Time And Place In Act 1

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1. Based on the notes about the setting of this play, how important are time and place in this play, and how are they important? First off, the time in this play is in 1400 and the place is in a room in Hebble Tyson’s house. The time in this is especially important since this was the time that not many women were able to choose who they wanted to marry and sometimes they didn’t even know the man they were marrying. This relates to the book in that Alizon wants to marry Humphrey but Nicholas, Humphrey’s brother, insists that he marry him instead. For instance, Nicholas claims that “it’s [him she] is going to marry” (pg. 16). Overall, this suggests that Alizon doesn’t really have much of a choice as she is being continuously pressured by Nicholas…show more content…
For example, when Humphrey enters the room, he mentions the “daffodils for [Alizon]” (pg. 21). Since daffodils are a relatively pretty and desirable species of flower, their reference in the play adds to a more positive tone. However, Act 1 also uses images of nature to show negativity. This is seen through the references to “thistles…and deadly nightshade” (pg. 15). As nightshades are usually a dark color, it contrasts with the brightness the daffodils bring. In addition, thistles are not pleasing to the eye as they are spikey. By mentioning these plants, the playwright was able to get a more negative tone across. 5. How does this part of Act 1 portray gender relations? This part of Act 1 leans towards the fact that males usually have more control than their girl counterparts. This is seen through the fact that the daughters usually get married off to other men without having say. For example, as Alizon describes her birth, she notes how her father thought “he would never be able to find enough husbands for six of [his daughters]” (pg. 14). This implies that it was the father who chose the person his daughters would marry, not the daughters themselves. As a result, it gives more power to the male. 6. Which characters does this part of Act 1 present more positively? More negatively? How does the play influence the way we think about these…show more content…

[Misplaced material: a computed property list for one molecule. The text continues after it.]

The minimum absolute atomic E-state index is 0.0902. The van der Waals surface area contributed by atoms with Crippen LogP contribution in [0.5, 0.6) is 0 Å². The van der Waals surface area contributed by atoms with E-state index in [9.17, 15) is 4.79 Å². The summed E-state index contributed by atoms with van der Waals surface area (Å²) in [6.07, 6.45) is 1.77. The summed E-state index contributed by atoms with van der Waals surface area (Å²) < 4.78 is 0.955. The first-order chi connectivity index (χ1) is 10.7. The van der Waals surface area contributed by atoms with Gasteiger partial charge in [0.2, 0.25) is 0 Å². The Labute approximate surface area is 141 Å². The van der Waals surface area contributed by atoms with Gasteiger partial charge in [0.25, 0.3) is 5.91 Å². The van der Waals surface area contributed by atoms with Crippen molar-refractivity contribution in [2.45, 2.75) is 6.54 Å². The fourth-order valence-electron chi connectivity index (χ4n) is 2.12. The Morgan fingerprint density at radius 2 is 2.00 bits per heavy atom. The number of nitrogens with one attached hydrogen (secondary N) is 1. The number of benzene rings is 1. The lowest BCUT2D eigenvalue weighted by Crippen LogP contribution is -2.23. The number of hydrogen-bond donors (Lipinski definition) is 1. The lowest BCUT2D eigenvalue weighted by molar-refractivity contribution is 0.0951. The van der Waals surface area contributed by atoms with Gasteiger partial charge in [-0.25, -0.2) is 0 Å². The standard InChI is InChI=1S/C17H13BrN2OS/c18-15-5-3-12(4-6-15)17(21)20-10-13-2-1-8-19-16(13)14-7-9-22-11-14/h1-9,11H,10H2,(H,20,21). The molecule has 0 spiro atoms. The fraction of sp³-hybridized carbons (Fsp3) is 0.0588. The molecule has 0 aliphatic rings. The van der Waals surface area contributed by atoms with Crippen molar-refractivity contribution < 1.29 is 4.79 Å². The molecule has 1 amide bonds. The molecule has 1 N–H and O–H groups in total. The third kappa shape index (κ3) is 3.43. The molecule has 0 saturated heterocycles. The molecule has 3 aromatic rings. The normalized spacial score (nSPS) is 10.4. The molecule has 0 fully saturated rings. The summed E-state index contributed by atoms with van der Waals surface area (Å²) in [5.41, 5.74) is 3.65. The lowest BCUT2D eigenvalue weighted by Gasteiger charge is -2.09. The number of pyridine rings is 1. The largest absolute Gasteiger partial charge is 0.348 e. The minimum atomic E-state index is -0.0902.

This is seen through the fact that as soon as he is confronted by Thomas, a man who wants to be hanged, he sees it as an act of mockery and blows it off as Thomas being extremely unreasonable. For instance, he says to Thomas that he has “a tongue too big for [his] brains” (pg. 25). This suggests obviously that the mayor believes in being reasonable and also believes that Thomas has no idea what he is saying. On the other hand, Thomas seems to be more whimsical. Supporting this is the fact that he asks to be hanged, which is extremely unpredictable and takes many by surprise, especially Tyson. When the mayor turns him down, Thomas confesses that he has committed the crime of murder and continues to surprise the reader with his playful attitude when it comes to dying. For instance, he keeps asking the mayor to be hanged after being turned down multiple times almost like he is a child begging for candy but in this case, the candy is being
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